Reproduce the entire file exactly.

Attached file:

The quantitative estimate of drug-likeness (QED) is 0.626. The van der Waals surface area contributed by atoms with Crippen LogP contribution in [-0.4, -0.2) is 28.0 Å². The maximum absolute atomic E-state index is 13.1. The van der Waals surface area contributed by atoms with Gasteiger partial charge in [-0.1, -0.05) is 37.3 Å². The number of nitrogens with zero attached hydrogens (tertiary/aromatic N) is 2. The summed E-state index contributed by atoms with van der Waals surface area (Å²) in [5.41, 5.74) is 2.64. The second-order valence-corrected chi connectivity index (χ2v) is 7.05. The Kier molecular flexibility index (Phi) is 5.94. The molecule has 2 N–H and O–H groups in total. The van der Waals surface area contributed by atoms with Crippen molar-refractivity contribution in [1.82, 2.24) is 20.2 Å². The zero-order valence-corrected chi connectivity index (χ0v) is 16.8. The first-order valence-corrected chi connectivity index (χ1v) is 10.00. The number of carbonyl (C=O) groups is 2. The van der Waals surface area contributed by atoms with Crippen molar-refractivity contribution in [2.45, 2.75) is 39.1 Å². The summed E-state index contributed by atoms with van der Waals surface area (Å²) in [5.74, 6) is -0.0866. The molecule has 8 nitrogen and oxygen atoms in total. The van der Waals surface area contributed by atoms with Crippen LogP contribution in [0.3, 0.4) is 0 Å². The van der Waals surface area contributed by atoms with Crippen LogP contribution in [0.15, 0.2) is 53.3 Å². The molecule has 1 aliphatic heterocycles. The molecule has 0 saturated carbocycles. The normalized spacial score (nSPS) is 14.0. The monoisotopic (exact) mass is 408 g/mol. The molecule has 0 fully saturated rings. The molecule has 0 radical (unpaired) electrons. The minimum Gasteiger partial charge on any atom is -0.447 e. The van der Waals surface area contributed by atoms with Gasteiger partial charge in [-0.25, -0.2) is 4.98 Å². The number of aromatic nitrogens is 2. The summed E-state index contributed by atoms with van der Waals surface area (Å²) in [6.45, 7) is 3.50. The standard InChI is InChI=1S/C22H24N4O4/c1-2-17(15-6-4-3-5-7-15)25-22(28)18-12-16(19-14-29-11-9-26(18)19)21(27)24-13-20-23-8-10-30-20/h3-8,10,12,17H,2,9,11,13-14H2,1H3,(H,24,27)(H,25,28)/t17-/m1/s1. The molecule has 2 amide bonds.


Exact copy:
The quantitative estimate of drug-likeness (QED) is 0.626. The van der Waals surface area contributed by atoms with Crippen LogP contribution in [-0.4, -0.2) is 28.0 Å². The maximum absolute atomic E-state index is 13.1. The van der Waals surface area contributed by atoms with Gasteiger partial charge in [-0.1, -0.05) is 37.3 Å². The number of nitrogens with zero attached hydrogens (tertiary/aromatic N) is 2. The summed E-state index contributed by atoms with van der Waals surface area (Å²) in [5.41, 5.74) is 2.64. The second-order valence-corrected chi connectivity index (χ2v) is 7.05. The Kier molecular flexibility index (Phi) is 5.94. The molecule has 2 N–H and O–H groups in total. The van der Waals surface area contributed by atoms with Crippen molar-refractivity contribution in [1.82, 2.24) is 20.2 Å². The zero-order valence-corrected chi connectivity index (χ0v) is 16.8. The first-order valence-corrected chi connectivity index (χ1v) is 10.00. The number of carbonyl (C=O) groups is 2. The van der Waals surface area contributed by atoms with Crippen molar-refractivity contribution in [2.45, 2.75) is 39.1 Å². The summed E-state index contributed by atoms with van der Waals surface area (Å²) in [5.74, 6) is -0.0866. The molecule has 8 nitrogen and oxygen atoms in total. The van der Waals surface area contributed by atoms with Crippen LogP contribution in [0.3, 0.4) is 0 Å². The van der Waals surface area contributed by atoms with Crippen LogP contribution in [0.15, 0.2) is 53.3 Å². The molecule has 1 aliphatic heterocycles. The molecule has 0 saturated carbocycles. The normalized spacial score (nSPS) is 14.0. The monoisotopic (exact) mass is 408 g/mol. The molecule has 0 fully saturated rings. The molecule has 0 radical (unpaired) electrons. The minimum Gasteiger partial charge on any atom is -0.447 e. The van der Waals surface area contributed by atoms with Gasteiger partial charge in [-0.25, -0.2) is 4.98 Å². The number of aromatic nitrogens is 2. The summed E-state index contributed by atoms with van der Waals surface area (Å²) in [6.45, 7) is 3.50. The standard InChI is InChI=1S/C22H24N4O4/c1-2-17(15-6-4-3-5-7-15)25-22(28)18-12-16(19-14-29-11-9-26(18)19)21(27)24-13-20-23-8-10-30-20/h3-8,10,12,17H,2,9,11,13-14H2,1H3,(H,24,27)(H,25,28)/t17-/m1/s1. The molecule has 2 amide bonds.